Parenting Perspective: Grandparents Handbook

April 2, 2010 7:59:56 AM PDT
Today's parenting blog is actually about grandparents. Most people assume being a grandparent comes naturally?and often it does. There are many different kinds of grandparents?the hands-on type who get down on the floor and play Barbies or roll Hot Wheels cars with your toddler for hours?and the helpful kind who don't necessarily like to get dirty but will pick up the kids at daycare, or attend a parent/child meeting at school in your place. Still many grandparents feel a bit lost because of today's more sophisticated children who are much busier than a generation ago?and the trickier kid equipment, like disposable diapers, and Wii fit electronic games to install and play.

So a Philadelphia author, Elizabeth LaBan, has written a new Grandparents' handbook to take some of the guesswork out or grandparenting and keep it fun!!

Her new book starts with a sweet story describing the unique bond many grandparents have, that's different than the relationship of a parent-and-child. For most grandparents, the daily stresses of getting the kids off to school on time, making dinner, arranging activities and playdates, keeping the clothes washed/ironed and the right sizes. The parents still do most of those necessary logistics. That means the grandparents can usually relax and enjoy the fun and energy of their cute kids. Now if you need some fresh ideas for keeping their attention, or some suggestions for starting family traditions, this is the place.

LaBan details how to stage an indoor camping "trip," write a family newspaper, hold a mock election, plan a scavenger hunt whether you live in a small apartment or have a large house with a yard.

She describes crafts and easy recipes that include going to the local farmer's market with your grandchild first, then turning that produce into an easy apple crumb pie; making trail mix together before hitting the trail for a nature walk, and creating a family tree with photos. On a more serious side, the book also encourages grandparents to:

-set up a bank account for each grandchild
-visit your grandchild's classroom
-create a family fun box (almost like your own time capsule)
-be ready for the Top 10 questions every grandchild asks.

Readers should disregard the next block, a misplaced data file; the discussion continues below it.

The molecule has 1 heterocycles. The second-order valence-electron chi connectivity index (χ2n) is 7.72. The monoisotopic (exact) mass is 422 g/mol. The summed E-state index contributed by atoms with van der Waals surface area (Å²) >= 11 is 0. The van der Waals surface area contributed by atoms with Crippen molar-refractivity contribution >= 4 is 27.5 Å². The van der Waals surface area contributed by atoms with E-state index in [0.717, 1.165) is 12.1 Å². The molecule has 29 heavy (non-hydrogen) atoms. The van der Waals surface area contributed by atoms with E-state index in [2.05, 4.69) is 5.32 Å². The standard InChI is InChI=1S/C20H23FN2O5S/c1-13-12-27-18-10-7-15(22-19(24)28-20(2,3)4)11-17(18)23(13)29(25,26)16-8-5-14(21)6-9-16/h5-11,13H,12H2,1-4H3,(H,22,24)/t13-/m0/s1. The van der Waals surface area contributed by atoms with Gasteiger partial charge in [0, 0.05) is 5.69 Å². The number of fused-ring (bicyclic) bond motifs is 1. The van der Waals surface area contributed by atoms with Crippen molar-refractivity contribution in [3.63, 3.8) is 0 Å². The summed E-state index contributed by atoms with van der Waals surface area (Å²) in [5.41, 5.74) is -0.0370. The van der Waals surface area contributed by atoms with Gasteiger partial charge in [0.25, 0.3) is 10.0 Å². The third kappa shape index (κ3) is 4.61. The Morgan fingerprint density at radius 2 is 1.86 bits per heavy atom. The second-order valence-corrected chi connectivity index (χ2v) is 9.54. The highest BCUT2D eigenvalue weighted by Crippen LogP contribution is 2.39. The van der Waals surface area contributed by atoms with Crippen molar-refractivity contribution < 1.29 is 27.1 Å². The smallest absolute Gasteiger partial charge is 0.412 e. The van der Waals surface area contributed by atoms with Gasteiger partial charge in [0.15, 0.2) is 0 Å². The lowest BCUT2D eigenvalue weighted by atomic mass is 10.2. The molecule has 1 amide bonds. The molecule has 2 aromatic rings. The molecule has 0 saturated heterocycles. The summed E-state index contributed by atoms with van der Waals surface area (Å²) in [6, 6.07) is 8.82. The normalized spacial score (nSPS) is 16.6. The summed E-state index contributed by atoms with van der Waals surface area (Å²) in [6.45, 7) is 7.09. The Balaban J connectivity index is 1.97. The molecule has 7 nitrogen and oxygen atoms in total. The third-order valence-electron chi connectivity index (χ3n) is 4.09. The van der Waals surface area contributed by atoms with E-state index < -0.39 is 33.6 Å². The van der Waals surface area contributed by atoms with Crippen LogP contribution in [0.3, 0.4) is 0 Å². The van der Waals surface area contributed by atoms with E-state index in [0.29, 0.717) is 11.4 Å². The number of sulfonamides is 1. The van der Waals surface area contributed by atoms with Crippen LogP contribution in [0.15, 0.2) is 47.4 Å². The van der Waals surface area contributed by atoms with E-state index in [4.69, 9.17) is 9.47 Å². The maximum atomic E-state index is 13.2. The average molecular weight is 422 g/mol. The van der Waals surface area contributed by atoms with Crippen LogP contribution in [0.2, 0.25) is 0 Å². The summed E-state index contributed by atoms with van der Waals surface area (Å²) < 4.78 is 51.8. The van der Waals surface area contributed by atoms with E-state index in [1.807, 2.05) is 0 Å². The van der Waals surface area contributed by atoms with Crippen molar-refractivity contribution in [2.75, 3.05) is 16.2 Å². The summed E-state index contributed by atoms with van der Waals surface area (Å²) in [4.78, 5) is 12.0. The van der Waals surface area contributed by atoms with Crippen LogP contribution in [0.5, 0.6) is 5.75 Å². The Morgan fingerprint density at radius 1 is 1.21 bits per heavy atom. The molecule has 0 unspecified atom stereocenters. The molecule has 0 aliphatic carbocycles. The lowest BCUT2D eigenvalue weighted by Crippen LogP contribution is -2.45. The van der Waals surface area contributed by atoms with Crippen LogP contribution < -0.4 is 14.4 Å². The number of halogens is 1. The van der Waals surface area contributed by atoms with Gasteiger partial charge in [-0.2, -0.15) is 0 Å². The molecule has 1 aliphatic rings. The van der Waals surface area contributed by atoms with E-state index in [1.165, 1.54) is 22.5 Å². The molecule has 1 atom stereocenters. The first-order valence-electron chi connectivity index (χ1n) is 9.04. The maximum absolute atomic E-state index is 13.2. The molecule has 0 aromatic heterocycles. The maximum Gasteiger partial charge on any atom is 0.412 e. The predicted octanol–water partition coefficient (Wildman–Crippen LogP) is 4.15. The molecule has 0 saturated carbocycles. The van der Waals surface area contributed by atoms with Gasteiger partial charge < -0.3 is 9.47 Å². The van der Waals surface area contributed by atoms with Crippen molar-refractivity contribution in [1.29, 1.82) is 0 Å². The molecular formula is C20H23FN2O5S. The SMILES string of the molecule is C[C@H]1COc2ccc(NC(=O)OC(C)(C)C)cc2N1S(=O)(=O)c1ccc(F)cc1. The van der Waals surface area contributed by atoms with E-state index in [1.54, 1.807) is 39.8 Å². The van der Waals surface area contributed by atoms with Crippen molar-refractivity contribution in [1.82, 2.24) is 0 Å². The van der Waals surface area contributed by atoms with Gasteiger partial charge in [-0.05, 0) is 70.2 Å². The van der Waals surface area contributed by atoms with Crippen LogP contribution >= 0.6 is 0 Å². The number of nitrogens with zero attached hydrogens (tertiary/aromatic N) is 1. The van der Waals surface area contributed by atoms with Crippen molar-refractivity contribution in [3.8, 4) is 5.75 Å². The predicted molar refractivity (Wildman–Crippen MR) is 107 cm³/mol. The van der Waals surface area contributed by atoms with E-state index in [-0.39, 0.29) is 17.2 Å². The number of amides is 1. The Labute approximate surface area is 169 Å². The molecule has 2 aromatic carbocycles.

The handy volume is a quick read, with easy reference points to go back to.

It's for all ages of grandparents and grandchildren from toddlers to teens, whether they live nearby or out-of-town. The book pulls from dozens of interviews with grandparents all over the country. It offers honest suggestions about how to use small amounts of discipline when the parents are gone, how to break up a skirmish between grandkids, and how to survive going out to a restaurant.

Many of the ideas are great for parents too. But it's aimed at grandparents specifically since they may be "rusty" at being around children, and now they may have more time to be a bit more creative in their approach to kids.

My favorite suggestion is one I plan to share with my mom, who lives in North Carolina and doesn't get to see my 9-year-old as often as we'd like. It suggests she check out a book from her library that she thinks Jake would enjoy. Record herself reading it into a standard tape recorder. Then mail the cassette to Jake, so he has his own "audio book-on-tape" with his grandmother's voice and her comments about the book. Perfect for a rainy afternoon or at bedtime in place of our normal reading time together. Plus it's a wonderful rememberance of the grandparent's voice after the grandparent is gone.

Good luck to all the grandparents out there. Hope these ideas are helpful. To view the interview with LaBan, click on here.

All the best,
Monica


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